Transparency in the Workplace

Before I joined Snowball, I had no idea some companies were willingly transparent about how much they paid each of their employees. Not only does Snowball share this information, it’s also their goal to get you to that next promotion and in doing so they prioritize communication around your growth plan. There are no secrets, nothing is kept in the dark, and as an employee, you feel supported and cared for. No more uncomfortable conversations about feeling underpaid or surprises about not getting that promotion you’ve been working so hard for. Why don’t all companies adopt this model? Read more about what transparency can do for the well-being of your employees and an organization as a whole.

Transparency lays the foundation for a great working relationship, but it seems harder and harder to come by in the corporate world. Companies are growing at exponential rates and giving employees the power of transparency seems too dangerous to bear. Glassdoor defines transparency in the workplace as “an organization that operates in a way that creates openness between managers and employees.” In the area of compensation, employers fear that salary transparency affects them from being able to hire talented staffers at low rates. It could “stoke envy” for employees who are making more which effectively creates tension between workers, according to Time. In an open environment, companies should have nothing to hide if they are paying their employees fairly, basing wages off of merit, ability, and potential. “Women’s rights advocates have urged companies to adopt full pay transparency policies — meaning that employees know what each of their colleagues make — as a tool to close the pay gap…” (Time). If your company attempts to hide pay rates, fear of pay transparency makes sense. Pay transparency is just one way we can fight against the gender pay gap. Allowing your company to be transparent also benefits the individual as much as it does the business as a whole. Not only do employees feel like they are being paid fairly, but it is another way to create an open and safe company culture, establish trust, and reduce turnover (WorldatWork).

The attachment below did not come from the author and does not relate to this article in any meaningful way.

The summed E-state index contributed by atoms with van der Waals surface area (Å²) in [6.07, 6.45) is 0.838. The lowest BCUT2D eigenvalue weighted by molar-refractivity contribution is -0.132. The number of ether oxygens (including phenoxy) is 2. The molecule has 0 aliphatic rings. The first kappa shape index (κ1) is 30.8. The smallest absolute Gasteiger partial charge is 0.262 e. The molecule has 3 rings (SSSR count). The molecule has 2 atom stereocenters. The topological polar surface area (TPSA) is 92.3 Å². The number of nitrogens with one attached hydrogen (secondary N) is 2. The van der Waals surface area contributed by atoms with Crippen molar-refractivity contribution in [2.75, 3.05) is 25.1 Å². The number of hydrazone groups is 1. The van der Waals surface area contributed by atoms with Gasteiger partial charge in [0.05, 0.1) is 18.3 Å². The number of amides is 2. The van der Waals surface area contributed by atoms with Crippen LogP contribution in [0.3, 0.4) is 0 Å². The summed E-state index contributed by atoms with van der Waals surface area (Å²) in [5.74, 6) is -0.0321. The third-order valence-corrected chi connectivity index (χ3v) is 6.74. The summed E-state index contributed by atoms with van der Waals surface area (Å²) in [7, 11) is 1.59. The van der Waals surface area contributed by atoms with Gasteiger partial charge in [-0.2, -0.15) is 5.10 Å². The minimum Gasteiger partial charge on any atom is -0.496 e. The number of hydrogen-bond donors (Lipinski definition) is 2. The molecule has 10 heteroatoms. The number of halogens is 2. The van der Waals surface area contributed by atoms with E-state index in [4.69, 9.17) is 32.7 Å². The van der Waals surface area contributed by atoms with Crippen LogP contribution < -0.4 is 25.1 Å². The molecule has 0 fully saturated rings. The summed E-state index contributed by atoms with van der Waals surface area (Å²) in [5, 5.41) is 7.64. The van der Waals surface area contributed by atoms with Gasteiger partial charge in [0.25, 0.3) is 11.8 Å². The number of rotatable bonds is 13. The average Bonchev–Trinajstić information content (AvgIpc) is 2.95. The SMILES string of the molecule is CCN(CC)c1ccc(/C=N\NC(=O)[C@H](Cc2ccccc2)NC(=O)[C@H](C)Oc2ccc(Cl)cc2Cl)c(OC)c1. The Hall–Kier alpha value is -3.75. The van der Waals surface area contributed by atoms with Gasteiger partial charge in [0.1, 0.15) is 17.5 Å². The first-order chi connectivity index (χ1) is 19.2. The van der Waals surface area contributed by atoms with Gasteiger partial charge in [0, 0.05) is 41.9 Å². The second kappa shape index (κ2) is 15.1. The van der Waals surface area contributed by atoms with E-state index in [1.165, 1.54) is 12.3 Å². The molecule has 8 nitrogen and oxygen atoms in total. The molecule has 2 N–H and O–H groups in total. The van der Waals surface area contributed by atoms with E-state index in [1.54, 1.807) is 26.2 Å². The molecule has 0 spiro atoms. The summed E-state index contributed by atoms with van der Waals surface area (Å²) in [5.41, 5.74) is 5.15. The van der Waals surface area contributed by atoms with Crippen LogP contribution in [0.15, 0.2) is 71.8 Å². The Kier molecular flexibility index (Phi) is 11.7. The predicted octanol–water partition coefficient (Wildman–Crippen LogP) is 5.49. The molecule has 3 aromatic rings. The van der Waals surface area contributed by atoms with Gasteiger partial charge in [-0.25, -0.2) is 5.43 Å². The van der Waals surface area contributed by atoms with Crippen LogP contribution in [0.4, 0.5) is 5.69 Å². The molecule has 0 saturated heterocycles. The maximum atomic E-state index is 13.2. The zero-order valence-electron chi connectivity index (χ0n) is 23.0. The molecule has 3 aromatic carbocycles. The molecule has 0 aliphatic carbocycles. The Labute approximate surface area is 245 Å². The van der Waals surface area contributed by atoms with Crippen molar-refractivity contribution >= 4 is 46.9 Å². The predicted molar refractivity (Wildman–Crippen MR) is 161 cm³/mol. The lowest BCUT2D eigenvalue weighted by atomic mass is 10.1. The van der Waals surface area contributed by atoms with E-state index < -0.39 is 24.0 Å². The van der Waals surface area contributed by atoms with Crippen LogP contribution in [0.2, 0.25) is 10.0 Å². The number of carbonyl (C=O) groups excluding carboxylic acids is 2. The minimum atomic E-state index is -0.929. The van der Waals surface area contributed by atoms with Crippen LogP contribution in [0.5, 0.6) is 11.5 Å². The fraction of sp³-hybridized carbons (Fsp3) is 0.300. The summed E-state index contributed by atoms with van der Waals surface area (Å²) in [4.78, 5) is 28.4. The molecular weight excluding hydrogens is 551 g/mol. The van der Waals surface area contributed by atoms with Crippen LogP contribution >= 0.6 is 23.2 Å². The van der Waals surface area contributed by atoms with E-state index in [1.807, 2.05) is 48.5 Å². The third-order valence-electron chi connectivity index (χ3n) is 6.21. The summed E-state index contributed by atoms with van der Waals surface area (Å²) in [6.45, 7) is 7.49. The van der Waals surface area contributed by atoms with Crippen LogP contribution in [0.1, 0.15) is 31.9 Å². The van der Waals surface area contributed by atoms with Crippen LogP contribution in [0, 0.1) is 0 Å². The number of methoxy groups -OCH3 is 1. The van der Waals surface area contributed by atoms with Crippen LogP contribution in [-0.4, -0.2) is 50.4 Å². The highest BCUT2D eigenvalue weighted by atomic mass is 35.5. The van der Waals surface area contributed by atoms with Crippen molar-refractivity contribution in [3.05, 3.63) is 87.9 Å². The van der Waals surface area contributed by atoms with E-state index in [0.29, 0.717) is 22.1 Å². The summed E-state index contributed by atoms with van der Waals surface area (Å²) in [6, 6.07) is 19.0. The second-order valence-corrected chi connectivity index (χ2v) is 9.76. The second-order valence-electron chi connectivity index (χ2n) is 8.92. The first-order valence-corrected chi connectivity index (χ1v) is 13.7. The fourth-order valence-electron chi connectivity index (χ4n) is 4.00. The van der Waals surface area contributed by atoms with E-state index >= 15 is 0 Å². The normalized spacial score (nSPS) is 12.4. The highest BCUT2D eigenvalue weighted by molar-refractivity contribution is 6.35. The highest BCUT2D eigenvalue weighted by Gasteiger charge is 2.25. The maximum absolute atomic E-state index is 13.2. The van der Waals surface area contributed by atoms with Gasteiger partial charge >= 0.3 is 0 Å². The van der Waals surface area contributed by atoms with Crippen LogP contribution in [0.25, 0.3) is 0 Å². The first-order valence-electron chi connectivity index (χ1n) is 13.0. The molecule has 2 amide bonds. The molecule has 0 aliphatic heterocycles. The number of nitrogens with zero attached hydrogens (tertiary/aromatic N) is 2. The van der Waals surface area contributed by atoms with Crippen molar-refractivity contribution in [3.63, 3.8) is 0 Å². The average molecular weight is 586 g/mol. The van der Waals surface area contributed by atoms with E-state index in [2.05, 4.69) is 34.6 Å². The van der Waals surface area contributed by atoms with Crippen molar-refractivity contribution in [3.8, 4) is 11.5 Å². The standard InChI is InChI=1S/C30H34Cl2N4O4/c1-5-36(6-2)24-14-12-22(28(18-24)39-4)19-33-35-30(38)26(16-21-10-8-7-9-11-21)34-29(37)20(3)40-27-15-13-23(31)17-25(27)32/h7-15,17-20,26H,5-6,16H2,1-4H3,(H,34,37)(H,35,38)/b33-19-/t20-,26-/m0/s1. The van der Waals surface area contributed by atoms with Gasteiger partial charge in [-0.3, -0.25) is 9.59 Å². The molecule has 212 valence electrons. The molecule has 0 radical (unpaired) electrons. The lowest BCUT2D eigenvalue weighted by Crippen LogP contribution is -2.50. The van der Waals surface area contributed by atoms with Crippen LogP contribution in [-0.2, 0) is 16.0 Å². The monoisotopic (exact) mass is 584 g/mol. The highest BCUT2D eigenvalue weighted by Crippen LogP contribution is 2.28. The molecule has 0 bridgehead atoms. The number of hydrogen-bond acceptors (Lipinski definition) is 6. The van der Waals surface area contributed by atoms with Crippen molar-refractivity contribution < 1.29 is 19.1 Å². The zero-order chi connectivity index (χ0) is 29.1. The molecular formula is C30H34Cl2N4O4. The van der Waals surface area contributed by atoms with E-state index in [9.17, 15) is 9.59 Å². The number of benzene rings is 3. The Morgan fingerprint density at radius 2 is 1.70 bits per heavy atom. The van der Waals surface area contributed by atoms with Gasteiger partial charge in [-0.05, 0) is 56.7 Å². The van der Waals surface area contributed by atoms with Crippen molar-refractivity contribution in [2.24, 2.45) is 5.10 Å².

Transparency around pay is just one way a company can establish trust with its employees. Another area where employees find transparency most beneficial is performance and career development. Encouraging managers to break the association of performance reviews with promotions/salary increases can improve quality of work and office place morale (Glassdoor). Shorter, more consistent, and informal feedback sessions allow employees to reflect on their performance more frequently, and create a space where they want to improve on their own terms. By having open sessions on a consistent basis, employees don’t feel like they are receiving harsh feedback once a year on all topics they could have improved on months ago. Employees want to be given the space to improve and be challenged in a way that allows for growth. This is how we can create a culture that promotes transparency and trust.

Snowball Print Marketing fosters a supportive and ever-growing work environment that is run by some of the industry’s most talented women. Snowball takes pride in its mission to be as open and sustainable as possible, all through the art of transparency. There is a clear path of what is expected when it comes to communication, pay, and growth. As a job seeker, you can ask questions about transparency and managerial styles while in the interview process. As an employer, you can create the change you want to see in your workplace. Lastly, as a current employee, you have the power to start dialogues around these topics and demand a better work environment for you and your peers. 

By: Amanda Ornelas

Sources: TIME, WorldatWork, Glassdoor